Granting app permissions is something most of us do without a second thought. But, when you really think about it, should you be blithe in allowing such access?
This isn't even considering the kinds of things we all keep on our phones and I don't know about you but I don't want the world seeing my overwhelming collection of cute cats (among other things).
Software engineer Felix Krause is here to destroy our technological reverie (again) with his demonstration app that he recently published on GitHub (an Internet-based Git or version control repository and Internet hosting service used mainly for code).
Krause had also previously identified an iPhone password prompt phishing loophole. He warned users about entering their password into the prompt without consideration because the prompt could be easily spoofed by malicious apps attempting to steal user information.
In his demonstration app published on GitHub, Felix endeavored to show the various things an app can use your smartphone’s cameras to do once given your permission to use them.
The app had the ability to use the front and the back camera on the device, record while the app is in the foreground, capture photos and video without alerting the user, then upload the pictures and video takes to a location of the app’s choice.
Lastly the app could execute real-time face recognition to map facial features.
Krause has even created a video that he uploaded to video platform YouTube demonstrating the above.
That sounds like a load of fun, but how worried should you be as a smartphone user?
Krause goes at length in his blog post that this should not be used in production – the Git instead is intended as a working demonstration of potential loopholes in the iOS app’s ability to utilize the cameras.
Apple has a very strict policy regarding user security and privacy, so it is unlikely that an app that actively employs such a method in stealth was ever approved by the company.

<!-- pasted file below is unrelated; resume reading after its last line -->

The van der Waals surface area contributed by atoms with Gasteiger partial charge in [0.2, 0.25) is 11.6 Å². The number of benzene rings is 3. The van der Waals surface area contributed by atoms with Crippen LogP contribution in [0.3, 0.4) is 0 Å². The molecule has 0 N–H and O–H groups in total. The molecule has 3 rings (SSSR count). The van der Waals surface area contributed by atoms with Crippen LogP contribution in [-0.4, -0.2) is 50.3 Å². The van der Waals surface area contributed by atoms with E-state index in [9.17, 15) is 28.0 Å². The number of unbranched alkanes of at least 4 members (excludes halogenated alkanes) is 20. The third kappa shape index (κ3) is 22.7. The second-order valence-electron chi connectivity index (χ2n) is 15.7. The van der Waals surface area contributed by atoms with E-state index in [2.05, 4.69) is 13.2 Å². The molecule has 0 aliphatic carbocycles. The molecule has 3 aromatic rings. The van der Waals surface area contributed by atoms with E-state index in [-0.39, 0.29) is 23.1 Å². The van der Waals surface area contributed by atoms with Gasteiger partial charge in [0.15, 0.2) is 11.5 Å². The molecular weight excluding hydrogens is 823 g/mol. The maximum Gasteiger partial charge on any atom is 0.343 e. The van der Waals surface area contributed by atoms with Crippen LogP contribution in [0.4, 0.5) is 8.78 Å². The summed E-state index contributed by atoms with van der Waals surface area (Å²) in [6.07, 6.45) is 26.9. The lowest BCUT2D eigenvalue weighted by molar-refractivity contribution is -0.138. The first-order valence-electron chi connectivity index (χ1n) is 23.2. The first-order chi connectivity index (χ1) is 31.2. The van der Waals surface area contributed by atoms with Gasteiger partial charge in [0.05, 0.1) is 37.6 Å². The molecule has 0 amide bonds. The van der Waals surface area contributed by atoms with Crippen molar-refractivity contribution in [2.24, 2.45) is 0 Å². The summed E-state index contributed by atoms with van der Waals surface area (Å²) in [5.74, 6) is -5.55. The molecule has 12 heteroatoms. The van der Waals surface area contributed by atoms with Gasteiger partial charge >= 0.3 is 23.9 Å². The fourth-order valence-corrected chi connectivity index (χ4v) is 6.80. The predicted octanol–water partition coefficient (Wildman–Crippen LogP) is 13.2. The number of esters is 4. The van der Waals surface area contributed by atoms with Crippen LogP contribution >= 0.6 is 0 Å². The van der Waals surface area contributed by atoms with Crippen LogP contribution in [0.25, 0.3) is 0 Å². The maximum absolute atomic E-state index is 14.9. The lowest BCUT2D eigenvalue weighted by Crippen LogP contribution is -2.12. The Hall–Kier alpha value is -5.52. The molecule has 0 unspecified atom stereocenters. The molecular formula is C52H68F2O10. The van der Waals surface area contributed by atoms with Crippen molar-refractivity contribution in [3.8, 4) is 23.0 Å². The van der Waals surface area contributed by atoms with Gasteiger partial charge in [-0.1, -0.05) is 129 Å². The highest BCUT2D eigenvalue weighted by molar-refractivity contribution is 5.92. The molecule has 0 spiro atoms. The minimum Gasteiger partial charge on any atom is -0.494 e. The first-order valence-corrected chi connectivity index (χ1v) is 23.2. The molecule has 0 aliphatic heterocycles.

This does not include jail-broken devices or apps downloaded from outside of the app store, which could contain potentially malicious code that could hijack a user’s iPhone.
What does the software engineer suggest in terms of preventative measures that users can take to avoid problems like this in the future?
Krause has a few useful hints and one surefire way to make sure your hacked cameras never see your face.
One, users can place a camera sticker over the front-facing and rear facing cameras. Though this might be inconvenient for taking pictures, it does insure that the hacker sees nothing at all.
You can also revoke all camera access for all apps, though this is not as secure as above.
Third, always use the app’s built-in camera functionality and photo selection – do not give it access to your camera or photo roll.
While such capabilities are not a mystery to many iPhone (or smartphone) users in general, allowing apps like Stealth Cam and Easy Calc-Cam according to Motherboard, the main point of Krause’s demonstration is that any app that is granted permission to use the phone’s cameras can act in this way. If you didn't know what an app like Stealth Cam could do then perhaps the problem goes deeper than the iPhone. This isn't about apps that advertise this as a core functionality – it's about random apps with a built-in camera.
Some have suggested a device modification that would be simple to implement: The inclusion of a small LED light on the front and the back of the smartphone that lets the user know the camera is in use. This feature is present on Apple’s line of iMac computers, for example.